Saturday, January 31, 2009

Quantifying the Tax Benefit of Kids

I did my taxes yesterday. Let me tell you something...I think that the tax code is way too complicated. I'm a proponent of the Fair Tax, but I'm fully aware that it will never be implemented in my lifetime; we're too stuck in our ways to change any time soon.

How I learned about taxes last night was by experimenting with answers in TurboTax and seeing how it changed my tax liability. Prior to last night, I had tried reading the IRS documents, but that proved to be pretty painful and ineffective. Here's what I learned:

Taxable Income = Income - Deductions

Taxes Owed = (Tax Rate * Taxable Income) - Tax Credits

Standard Deduction: $10,900 (married filing jointly...though mortgage interest and tithing would put a lot of people over this amount)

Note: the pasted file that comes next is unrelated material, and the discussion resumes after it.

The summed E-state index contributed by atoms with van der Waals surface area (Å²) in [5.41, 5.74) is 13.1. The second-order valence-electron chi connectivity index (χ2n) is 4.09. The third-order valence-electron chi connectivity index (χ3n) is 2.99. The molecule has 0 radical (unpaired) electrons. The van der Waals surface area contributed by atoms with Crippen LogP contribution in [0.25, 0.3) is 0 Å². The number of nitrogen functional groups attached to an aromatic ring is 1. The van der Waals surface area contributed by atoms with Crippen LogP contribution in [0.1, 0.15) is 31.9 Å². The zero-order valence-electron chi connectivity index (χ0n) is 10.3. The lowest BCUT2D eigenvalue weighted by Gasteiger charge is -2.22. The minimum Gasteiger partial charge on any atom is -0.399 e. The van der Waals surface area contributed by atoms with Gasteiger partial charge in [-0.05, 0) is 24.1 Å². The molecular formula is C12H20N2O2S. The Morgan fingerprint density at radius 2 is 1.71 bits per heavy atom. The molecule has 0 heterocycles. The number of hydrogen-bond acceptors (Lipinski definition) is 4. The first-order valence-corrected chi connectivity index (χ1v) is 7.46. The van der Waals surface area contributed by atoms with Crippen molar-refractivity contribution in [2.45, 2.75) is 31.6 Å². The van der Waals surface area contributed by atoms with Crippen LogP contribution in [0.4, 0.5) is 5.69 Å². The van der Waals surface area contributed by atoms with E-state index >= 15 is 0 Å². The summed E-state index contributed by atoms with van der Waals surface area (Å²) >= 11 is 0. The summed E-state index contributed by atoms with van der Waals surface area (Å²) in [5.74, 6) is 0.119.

Personal Exemptions: $14,000 ($3,500 per person * 4 people in household)

Tax Credits:
Child Tax Credit: $2,000 ($1,000 per child * 2 children)

Doing some quick math, we can quantify the cash benefit of each child:

Cash Benefit per Child = Marginal Tax Rate * $3,500 + $1,000

Assuming a marginal tax rate of 15%, the cash benefit per kid is $1,525 (0.15*$3,500 + $1,000). So, the gov't gave me $3,050 for having 2 kids. Thanks Uncle Sam.

Another way of viewing this $1,525 cash gift purely as deduction from taxable income (rather than the $3,500 deduction + $1,000 credit). $1,525/0.15 = $10,167. For each child you have, you're essentially reducing your taxable income by about $10k (based on today's allowances and tax rates).

Is my math right?

Basically, we got a pretty sizable rebate that I wasn't expecting at all because I didn't understand the US tax system very well. Now I have a lot better understanding of the numbers. Come Monday I'm going to change my W-4 allowances so that I don't end up getting a refund next year (because I'd rather have the money up front and be making interest on it rather than giving the gov't an interest free loan).

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